You just get the feeling there is a touch of destiny with this team that is tied to owner Robert Kraft, whose wife passed away last year. Players and the entire organization dedicated the season to her. Longtime Patriot followers believe it was Myra Kraft who somehow made Billy Cundiff miss his 32-yard field goal in the fourth quarter and helped Moore strip a potential game-winning touchdown pass from Evans.


One point other elements

If you look back at the past several Super Bowl matches you’ll find more games go to the offense than the defense. Last year’s Packers over the Steelers was all about the Aaron Rogers offense. Likewise with the Brees-y Saints’ victory over the Colts two years ago. The year before that the Steelers’ final drive over the Cardinals was probably more of a victory for the offense than the defense. You’d likely have to go back four years to Super Bowl XLII to find a convincing victory owed to a Giants defense over the nearly perfect Patriots.

Recently, WHB radio interviewed Michael Lombardi of NFL Network. Scott Pioli worked for Lombardi with the Cleveland Browns and he has first-hand knowledge about the way Scott Pioli works. Lombardi was asked about his opinion of Pioli picking up a piece of paper and using it for an example. Lombardi said,

When you worry more about paper in the hallway, than who your right tackle is, then it has to bother you. So, to me, as a leader, pick the paper up, then every body else will pick the paper up. That’s the example you have to show.


Lombardi went on to discuss the “culture” being created in the Kansas City Chiefs organization.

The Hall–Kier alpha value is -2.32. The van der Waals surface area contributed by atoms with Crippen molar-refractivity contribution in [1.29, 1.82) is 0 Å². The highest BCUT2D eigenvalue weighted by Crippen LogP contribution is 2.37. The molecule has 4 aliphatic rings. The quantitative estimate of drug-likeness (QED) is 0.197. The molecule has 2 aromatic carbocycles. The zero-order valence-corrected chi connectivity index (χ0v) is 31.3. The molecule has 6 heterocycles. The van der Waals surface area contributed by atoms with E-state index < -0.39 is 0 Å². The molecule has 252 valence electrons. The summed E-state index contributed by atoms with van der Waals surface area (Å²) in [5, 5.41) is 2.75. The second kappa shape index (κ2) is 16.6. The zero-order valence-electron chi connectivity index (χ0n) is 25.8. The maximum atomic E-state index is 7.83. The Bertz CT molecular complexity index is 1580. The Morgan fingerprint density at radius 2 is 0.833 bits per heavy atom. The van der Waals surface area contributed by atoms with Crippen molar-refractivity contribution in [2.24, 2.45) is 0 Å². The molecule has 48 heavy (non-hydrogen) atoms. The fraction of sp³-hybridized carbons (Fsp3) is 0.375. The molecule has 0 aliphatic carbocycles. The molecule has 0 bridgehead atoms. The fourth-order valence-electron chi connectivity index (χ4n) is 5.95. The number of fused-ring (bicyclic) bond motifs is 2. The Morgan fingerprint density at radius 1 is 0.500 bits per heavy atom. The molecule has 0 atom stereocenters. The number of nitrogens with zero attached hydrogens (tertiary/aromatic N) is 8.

I don’t think you can lead by intimidation… You have to create a culture where everybody is pulling in the same direction. Bill Walsh used to tell me all the time, the ugliest war to fight is a civil war because you don’t want to fight within your own team. You don’t want to fight within your own organization… I know that’s not what they do in New England. I’m around Belichick a lot and he leads by example because he’s working as hard as he possibly can to help the team win… Bill is worried about his left tackle, not paper in the hallway. Bill is trying to figure out a way to win games… There’s not a fear culture there.


One point leadership

The Chiefs need to work as hard as they possibly can. As an organization. From the parking lot attendants to the owner. Defense doesn’t win championships. Not by itself. It’s an absurd notion when you think about it. Neither does a great offense win championships. It’s sweat, inspiration and dedication and not by just a few but, by everyone. From top to bottom.

I understand Clark Hunt is a bit shy when it comes to being a public figure. I’d like to see him challenge himself in that arena. Take a chance. Inspire his troops.

Scott Pioli is often seen as rigid and private. He can step out of his box to do more, be more and trust his underlings. Todd Haley made the mistake of not delegating and trusting. Scott Pioli can learn from that.

Romeo Crennel is a solid coach, one of the “good guys” who inspires his players. They are loyal to him. He gives the Chiefs a great chance at future success. Everyone can feed off of his positive influence.

A richly gifted squad of young Chiefs players are doing their part. We focus on them almost exclusively throughout the year. I followed their tweets last offseason and they made me proud to be a Chiefs fan.

Everyone will be needed in this drive to a championship. The fans at Arrowhead remain the best 12th man in the NFL. You’ll not find a more faithful sort or collection of willing believers.

“We” can do it. We can win a championship. But it’ll take everybody.

One point to the village